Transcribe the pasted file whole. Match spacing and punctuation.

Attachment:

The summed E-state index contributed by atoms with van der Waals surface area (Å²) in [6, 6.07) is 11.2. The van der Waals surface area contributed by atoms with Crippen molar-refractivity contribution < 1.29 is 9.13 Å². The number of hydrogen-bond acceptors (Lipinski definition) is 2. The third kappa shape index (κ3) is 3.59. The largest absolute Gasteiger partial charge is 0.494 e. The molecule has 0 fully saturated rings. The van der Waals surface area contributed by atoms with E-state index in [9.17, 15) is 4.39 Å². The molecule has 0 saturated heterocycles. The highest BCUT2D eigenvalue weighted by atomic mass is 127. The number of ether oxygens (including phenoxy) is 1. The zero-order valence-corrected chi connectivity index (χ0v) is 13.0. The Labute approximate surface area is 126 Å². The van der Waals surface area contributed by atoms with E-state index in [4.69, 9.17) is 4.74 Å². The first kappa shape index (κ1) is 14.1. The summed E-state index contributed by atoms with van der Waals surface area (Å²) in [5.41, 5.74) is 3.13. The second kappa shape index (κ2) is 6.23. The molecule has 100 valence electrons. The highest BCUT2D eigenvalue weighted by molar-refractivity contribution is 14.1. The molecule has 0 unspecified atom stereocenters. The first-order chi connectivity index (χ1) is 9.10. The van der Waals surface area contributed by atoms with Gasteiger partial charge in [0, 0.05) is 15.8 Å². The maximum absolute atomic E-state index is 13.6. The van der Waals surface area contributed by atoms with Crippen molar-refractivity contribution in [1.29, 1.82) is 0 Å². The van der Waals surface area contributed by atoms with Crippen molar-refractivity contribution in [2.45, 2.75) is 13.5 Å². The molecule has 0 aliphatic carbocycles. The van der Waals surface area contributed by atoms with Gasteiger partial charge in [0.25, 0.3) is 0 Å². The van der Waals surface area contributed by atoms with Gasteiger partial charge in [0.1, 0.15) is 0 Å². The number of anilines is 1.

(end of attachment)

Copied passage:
The summed E-state index contributed by atoms with van der Waals surface area (Å²) in [6, 6.07) is 11.2. The van der Waals surface area contributed by atoms with Crippen molar-refractivity contribution < 1.29 is 9.13 Å². The number of hydrogen-bond acceptors (Lipinski definition) is 2. The third kappa shape index (κ3) is 3.59. The largest absolute Gasteiger partial charge is 0.494 e. The molecule has 0 fully saturated rings. The van der Waals surface area contributed by atoms with E-state index in [9.17, 15) is 4.39 Å². The molecule has 0 saturated heterocycles. The highest BCUT2D eigenvalue weighted by atomic mass is 127. The number of ether oxygens (including phenoxy) is 1. The zero-order valence-corrected chi connectivity index (χ0v) is 13.0. The Labute approximate surface area is 126 Å². The van der Waals surface area contributed by atoms with E-state index in [4.69, 9.17) is 4.74 Å². The first kappa shape index (κ1) is 14.1. The summed E-state index contributed by atoms with van der Waals surface area (Å²) in [5.41, 5.74) is 3.13. The second kappa shape index (κ2) is 6.23. The molecule has 100 valence electrons. The highest BCUT2D eigenvalue weighted by molar-refractivity contribution is 14.1. The molecule has 0 unspecified atom stereocenters. The first-order chi connectivity index (χ1) is 9.10. The van der Waals surface area contributed by atoms with Gasteiger partial charge in [0, 0.05) is 15.8 Å². The maximum absolute atomic E-state index is 13.6. The van der Waals surface area contributed by atoms with Crippen molar-refractivity contribution in [1.29, 1.82) is 0 Å². The van der Waals surface area contributed by atoms with Crippen molar-refractivity contribution in [2.45, 2.75) is 13.5 Å². The molecule has 0 aliphatic carbocycles. The van der Waals surface area contributed by atoms with Gasteiger partial charge in [0.25, 0.3) is 0 Å². The van der Waals surface area contributed by atoms with Gasteiger partial charge in [0.1, 0.15) is 0 Å². The number of anilines is 1.